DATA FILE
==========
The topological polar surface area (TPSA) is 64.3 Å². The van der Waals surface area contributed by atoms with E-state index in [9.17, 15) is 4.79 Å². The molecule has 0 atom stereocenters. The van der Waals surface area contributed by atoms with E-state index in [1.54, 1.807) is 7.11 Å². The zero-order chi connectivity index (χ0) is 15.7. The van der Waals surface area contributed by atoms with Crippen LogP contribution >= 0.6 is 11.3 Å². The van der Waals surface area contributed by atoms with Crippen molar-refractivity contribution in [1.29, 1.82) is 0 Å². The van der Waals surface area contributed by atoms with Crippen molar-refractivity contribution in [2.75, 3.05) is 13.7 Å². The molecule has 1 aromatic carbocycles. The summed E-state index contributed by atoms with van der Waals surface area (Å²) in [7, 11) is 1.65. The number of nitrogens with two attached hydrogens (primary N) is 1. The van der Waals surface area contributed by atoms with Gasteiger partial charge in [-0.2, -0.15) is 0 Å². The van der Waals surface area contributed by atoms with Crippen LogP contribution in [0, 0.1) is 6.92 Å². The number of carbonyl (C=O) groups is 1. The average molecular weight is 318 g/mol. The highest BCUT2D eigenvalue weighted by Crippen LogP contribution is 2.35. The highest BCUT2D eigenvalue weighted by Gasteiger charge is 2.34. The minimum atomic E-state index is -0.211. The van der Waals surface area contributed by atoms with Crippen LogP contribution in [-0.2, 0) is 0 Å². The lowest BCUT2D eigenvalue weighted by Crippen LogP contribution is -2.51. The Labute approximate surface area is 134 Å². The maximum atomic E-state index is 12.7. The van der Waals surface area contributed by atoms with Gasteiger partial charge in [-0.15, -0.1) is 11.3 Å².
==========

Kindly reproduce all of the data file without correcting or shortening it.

The topological polar surface area (TPSA) is 64.3 Å². The van der Waals surface area contributed by atoms with E-state index in [9.17, 15) is 4.79 Å². The molecule has 0 atom stereocenters. The van der Waals surface area contributed by atoms with E-state index in [1.54, 1.807) is 7.11 Å². The zero-order chi connectivity index (χ0) is 15.7. The van der Waals surface area contributed by atoms with Crippen LogP contribution >= 0.6 is 11.3 Å². The van der Waals surface area contributed by atoms with Crippen molar-refractivity contribution in [1.29, 1.82) is 0 Å². The van der Waals surface area contributed by atoms with Crippen molar-refractivity contribution in [2.75, 3.05) is 13.7 Å². The molecule has 1 aromatic carbocycles. The summed E-state index contributed by atoms with van der Waals surface area (Å²) in [7, 11) is 1.65. The number of nitrogens with two attached hydrogens (primary N) is 1. The van der Waals surface area contributed by atoms with Gasteiger partial charge in [-0.2, -0.15) is 0 Å². The van der Waals surface area contributed by atoms with Crippen LogP contribution in [0, 0.1) is 6.92 Å². The number of carbonyl (C=O) groups is 1. The average molecular weight is 318 g/mol. The highest BCUT2D eigenvalue weighted by Crippen LogP contribution is 2.35. The highest BCUT2D eigenvalue weighted by Gasteiger charge is 2.34. The minimum atomic E-state index is -0.211. The van der Waals surface area contributed by atoms with Crippen LogP contribution in [-0.2, 0) is 0 Å². The lowest BCUT2D eigenvalue weighted by Crippen LogP contribution is -2.51. The Labute approximate surface area is 134 Å². The maximum atomic E-state index is 12.7. The van der Waals surface area contributed by atoms with Gasteiger partial charge in [-0.15, -0.1) is 11.3 Å².